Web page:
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Review: Song of Songs

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Testing the limits

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- Josh Appignanesi’s austere chamber piece set in London’s Orthodox Jewish community provides another training ground for Natalie Press

Review: Song of Songs

An alumna of Cambridge University where he studied anthropology, Josh Appignanesi made six short fiction films including Nine ½Minutes with Laurence Olivier Theatre Award nominated actor David Tenant (Doctor Who) which premiered at Edinburgh 2003 and won second place in the BBC Filmmaker Talent Award on BBC3. Song of Songs [+see also:
film focus
interview: Gayle Griffiths
interview: Josh Appignanesi
film profile
]
was first shown at the Edinburgh Film Festival 2005 where it won a ‘Special Commendation’ for the Michael Powell Award for Best UK First feature Film. It was then selected in official competition in Rotterdam and in Sofia earlier this year.

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Hailed by film critics as a "distinctive and bold new voice in British cinema", Appignanesi’s Song of Songs [+see also:
film focus
interview: Gayle Griffiths
interview: Josh Appignanesi
film profile
]
is an auteur film 'à la française', intentionally made with strict financial and technical limitations to allow greater freedom within such a defined framework. For the director, fascinated by the complexities of human minds and behaviours who was drawn into filmmaking by Tarkovsky’s Sacrifice and admits Bergmanesque inspirations, his first attempts at feature length filmmaking also had to be challenging in its content. He chose to explore human transgression in the religious context of Orthodox Jewish community in London. Devoutly religious and unmarried Ruth (Nathalie Press) returns from Israel to care for her dying mother. She sits at her mother’s side, reading in Hebrew passages from the Bible, trying to emulate her mother’s strong religious belief. She is asked by her mother to bring back to her side her estranged brother, a teacher in English literature who has distanced himself from his religious past. Immediately, the siblings who haven’t seen each other in three years resume their intense and troubled relationship of sexual desire and repression and familial rivalry. David agrees to return home but on his own conditions, hiding from his mother in his upstairs childhood bedroom. There, David who sees his sister as a slave to religion introduces her to a sado-masochistic game -sometimes even violent , similar in many ways to the sexual game between Isabelle Huppert and Benoit Magimel in Michael Haneke’s The Piano Teacher but with devotion to music replaced by devotion to religion.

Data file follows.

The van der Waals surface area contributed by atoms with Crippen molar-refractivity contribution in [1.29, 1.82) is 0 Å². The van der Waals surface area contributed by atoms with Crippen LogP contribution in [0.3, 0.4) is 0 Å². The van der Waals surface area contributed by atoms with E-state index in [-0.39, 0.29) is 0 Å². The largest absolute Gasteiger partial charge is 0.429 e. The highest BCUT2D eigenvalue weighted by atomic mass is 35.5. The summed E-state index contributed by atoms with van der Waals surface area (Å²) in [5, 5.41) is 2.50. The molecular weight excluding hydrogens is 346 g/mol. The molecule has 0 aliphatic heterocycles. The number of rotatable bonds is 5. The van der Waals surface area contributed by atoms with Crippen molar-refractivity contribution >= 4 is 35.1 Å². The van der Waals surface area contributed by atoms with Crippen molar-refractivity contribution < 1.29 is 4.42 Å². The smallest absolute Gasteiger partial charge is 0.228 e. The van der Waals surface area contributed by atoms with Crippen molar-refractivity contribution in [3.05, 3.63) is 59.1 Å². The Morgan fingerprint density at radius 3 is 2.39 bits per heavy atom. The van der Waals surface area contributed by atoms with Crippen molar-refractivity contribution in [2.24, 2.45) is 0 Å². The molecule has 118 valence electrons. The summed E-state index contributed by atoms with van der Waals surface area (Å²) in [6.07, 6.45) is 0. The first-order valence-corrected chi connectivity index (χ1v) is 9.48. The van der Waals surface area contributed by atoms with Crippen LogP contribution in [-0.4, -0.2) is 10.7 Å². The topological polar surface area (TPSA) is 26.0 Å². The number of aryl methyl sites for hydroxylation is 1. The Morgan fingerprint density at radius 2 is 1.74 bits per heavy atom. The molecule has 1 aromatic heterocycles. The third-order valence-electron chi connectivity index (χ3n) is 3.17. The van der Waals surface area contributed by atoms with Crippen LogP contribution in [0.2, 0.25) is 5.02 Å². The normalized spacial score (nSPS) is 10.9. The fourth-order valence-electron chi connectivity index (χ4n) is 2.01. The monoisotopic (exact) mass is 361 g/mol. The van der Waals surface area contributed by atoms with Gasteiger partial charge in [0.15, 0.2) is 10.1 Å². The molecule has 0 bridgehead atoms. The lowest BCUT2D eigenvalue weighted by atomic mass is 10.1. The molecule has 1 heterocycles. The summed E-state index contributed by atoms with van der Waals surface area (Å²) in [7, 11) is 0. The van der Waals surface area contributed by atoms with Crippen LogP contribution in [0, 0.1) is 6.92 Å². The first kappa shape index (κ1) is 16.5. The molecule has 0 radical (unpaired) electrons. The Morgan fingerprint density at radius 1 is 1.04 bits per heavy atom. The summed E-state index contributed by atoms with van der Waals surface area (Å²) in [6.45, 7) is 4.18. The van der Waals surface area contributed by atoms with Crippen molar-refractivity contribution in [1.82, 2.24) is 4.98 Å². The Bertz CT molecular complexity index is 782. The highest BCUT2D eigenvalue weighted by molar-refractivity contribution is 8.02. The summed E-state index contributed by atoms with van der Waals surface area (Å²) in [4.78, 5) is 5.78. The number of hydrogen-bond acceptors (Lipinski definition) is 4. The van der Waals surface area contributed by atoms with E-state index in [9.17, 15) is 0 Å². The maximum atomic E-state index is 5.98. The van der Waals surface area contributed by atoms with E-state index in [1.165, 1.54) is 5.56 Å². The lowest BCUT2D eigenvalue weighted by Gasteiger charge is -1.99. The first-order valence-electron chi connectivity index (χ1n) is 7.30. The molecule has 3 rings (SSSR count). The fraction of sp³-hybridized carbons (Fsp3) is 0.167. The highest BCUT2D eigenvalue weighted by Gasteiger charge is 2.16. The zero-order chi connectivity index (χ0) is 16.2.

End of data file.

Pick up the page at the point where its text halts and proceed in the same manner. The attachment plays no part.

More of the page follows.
Superbly played by Natalie Press (not yet made famous by My Summer of Love [+see also:
film review
trailer
film focus
interview: Jean-Paul Rougier
interview: Pawel Pawlikowski
interview: Tanya Seghatchian
film profile
]
) and Joel Chalfen who had previously worked with the director on some shorts, the film is both compelling and intriguing. Little is said throughout the film, apart from when David the rebellious questions the Jewish lore, religious fanaticism as a whole or when he and Ruth use quotes from the Bible to play their game. But the rising tension and feeling of claustrophobia emanating from the characters’ inner frustrations and the religious background are masterly rendered in the film, enhanced by the use of over-the-shoulder camera shots and black, grey and dark green colours. The film is an artistic achievement with a challenging style and content that has propelled Appignanesi among the names to watch in the UK.

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international title: Song of Songs
original title: Song of Songs
country: United Kingdom
year: 2006
directed by: Josh Appignanesi
screenplay: Josh Appignanesi, Jay Basu
cast: Natalie Press, Joel Chalfen, Julia Swift, Leon Lissek
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